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The farmer who was asked why his pig had a prosthetic leg said, "Because we're saving the rest of him to eat later." In a similar vein, here's a new slant on deciding when to belly up to that Social Security feeding trough.

Most people who are still working tend to postpone the start date until at least 66 and some will decide to wait until age 70. Waiting until 70 generates 135 percent of whatever the age 66 benefit schedule might have been which is tempting. But we could all die earlier than we expected --- and get nothing.

If someone starts their benefit at age 63, accepting 62 percent of what could have been their benefit beginning at age 70, they can CHANGE THEIR MIND LATER. That's right. They can engage in a "Request for Withdrawal of Application." Form SSA-521 allows one to be expunged from the records. All they have to do is give back all the money they collected.

It may sound draconian and pointless until we recall the Urban Legend of the bank robber who steals millions, leaves the country, and then turns himself in and returns the money 10 years later. After serving a lenient sentence he gets to spend the rest of his life enjoying all the money in interest earnings that his ill-gotten gains produced over 10 years.

In the case of Social Security, someone could collect, between age 63 and age 70, about seven years worth of benefit. If they invested the money (or didn't have to dip into savings) in a good balanced fund or an Index fund, there's a high probability that they would generate substantial earnings over seven years. So, they return the actual payments to the SSA and keep what they made.

Now, they are moving forward with a monthly income that is 62 percent higher than that which prevailed the previous month. In my case, that would be about $1,100 more per month. Future percentage cost of living increases will apply to a much higher dollar amount.

In actual dollars, I would be receiving about $22,000 per year today if I took the money at my current age 63. Over seven years, this would be a cost of $154,000 if I had to give it all back to get a higher Social Security check starting at age 70.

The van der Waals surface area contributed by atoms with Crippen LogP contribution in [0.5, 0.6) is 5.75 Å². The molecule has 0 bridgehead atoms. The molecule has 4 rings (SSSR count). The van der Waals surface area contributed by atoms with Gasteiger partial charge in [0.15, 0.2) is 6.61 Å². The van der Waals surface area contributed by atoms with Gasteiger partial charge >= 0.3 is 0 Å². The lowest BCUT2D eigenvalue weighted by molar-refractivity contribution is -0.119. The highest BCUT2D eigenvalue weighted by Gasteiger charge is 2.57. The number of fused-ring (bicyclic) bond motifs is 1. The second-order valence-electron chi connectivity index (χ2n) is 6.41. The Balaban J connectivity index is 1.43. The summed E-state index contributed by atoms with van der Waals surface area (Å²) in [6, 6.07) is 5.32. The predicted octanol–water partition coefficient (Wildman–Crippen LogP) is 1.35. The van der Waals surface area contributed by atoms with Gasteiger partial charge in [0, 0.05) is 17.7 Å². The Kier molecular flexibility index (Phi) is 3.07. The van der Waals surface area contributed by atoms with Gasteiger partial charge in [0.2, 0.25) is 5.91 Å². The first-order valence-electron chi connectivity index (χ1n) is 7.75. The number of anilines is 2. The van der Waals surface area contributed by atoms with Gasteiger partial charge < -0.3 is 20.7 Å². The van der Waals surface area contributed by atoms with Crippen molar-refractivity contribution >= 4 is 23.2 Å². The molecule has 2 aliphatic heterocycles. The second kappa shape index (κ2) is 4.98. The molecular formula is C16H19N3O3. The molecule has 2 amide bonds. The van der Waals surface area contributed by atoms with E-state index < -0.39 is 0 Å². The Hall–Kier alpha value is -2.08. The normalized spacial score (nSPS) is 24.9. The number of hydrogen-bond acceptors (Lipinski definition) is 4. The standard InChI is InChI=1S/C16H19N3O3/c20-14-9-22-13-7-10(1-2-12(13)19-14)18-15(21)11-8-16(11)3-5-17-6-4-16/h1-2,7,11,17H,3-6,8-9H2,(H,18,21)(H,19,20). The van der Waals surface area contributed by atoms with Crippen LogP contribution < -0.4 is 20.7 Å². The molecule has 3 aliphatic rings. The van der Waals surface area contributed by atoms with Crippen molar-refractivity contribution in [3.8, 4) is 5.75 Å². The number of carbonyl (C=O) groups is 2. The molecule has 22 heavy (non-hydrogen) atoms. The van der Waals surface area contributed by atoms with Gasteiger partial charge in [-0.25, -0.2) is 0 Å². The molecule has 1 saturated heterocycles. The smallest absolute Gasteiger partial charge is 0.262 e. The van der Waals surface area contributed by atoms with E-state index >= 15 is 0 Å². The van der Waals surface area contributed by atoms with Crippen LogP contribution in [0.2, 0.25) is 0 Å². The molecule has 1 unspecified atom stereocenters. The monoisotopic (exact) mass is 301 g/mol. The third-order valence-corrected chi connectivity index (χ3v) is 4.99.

However, if I had the money to invest at 10 percent, I would have about $200,000 assuming stock market returns of about 10 percent. The fly in the ointment here, as always, is the tax I have to pay.

This messes things up considerably. Instead of $22,000 each year, with a marginal tax bracket of 35 percent state and federal, I would be lucky to pocket $15,000 a year net after the highest tax I pay on this additional income.

This leaves me with only about $126,184 and that's before paying capital gains as I cash in the investment.

If I somehow scrape together the $154,000, however, I get an additional $13,500 per year at age 70. With inflation adjustments, that could easily rise to over twice that amount in my lifetime.

There is a way out. Anyone still working can deposit up to $20,500 into a 401(k) even if this is the total amount of income that they make on a job. Any semi-retired, part-time employee typically not contributing to any retirement plan, could deposit all of their paycheck into the plan and live on their new, early Social Security payout. While a little circuitous, they have effectively deposited their Social Security money into their 401(k) where it can continue to compound on a tax-deferred basis. They are paying tax on the Social Security money, but they simultaneously created an equivalent deduction by way of the 401(k) deposit. They're tax neutral.

The important "takeaway" here is that enjoying the smug satisfaction of at least getting something from Social Security does not slam the door on the possibility of coming back for more at the higher age 70 level. Earnings on the money aren't the only source of funds for a later buy-in.

Selling a home, receiving an inheritance or a lump sum payout of a retirement account — all are possible ways to find the money. In the end, the decision rests with overall health and genes.

At age 70, apply for a life insurance policy to see how long the experts think you're going to live. If it looks like another twenty years, the U.S. government offers what amounts to the best annuity in town — one that will effectively pay out about 10% per year (the value of the additional income as a percent of the buy-back) PLUS that payment backed by the U.S. government is guaranteed to rise with the cost of living. If inflation really soars, this "annuity" bought with today's cheaper dollars will be tough for any investment product to beat.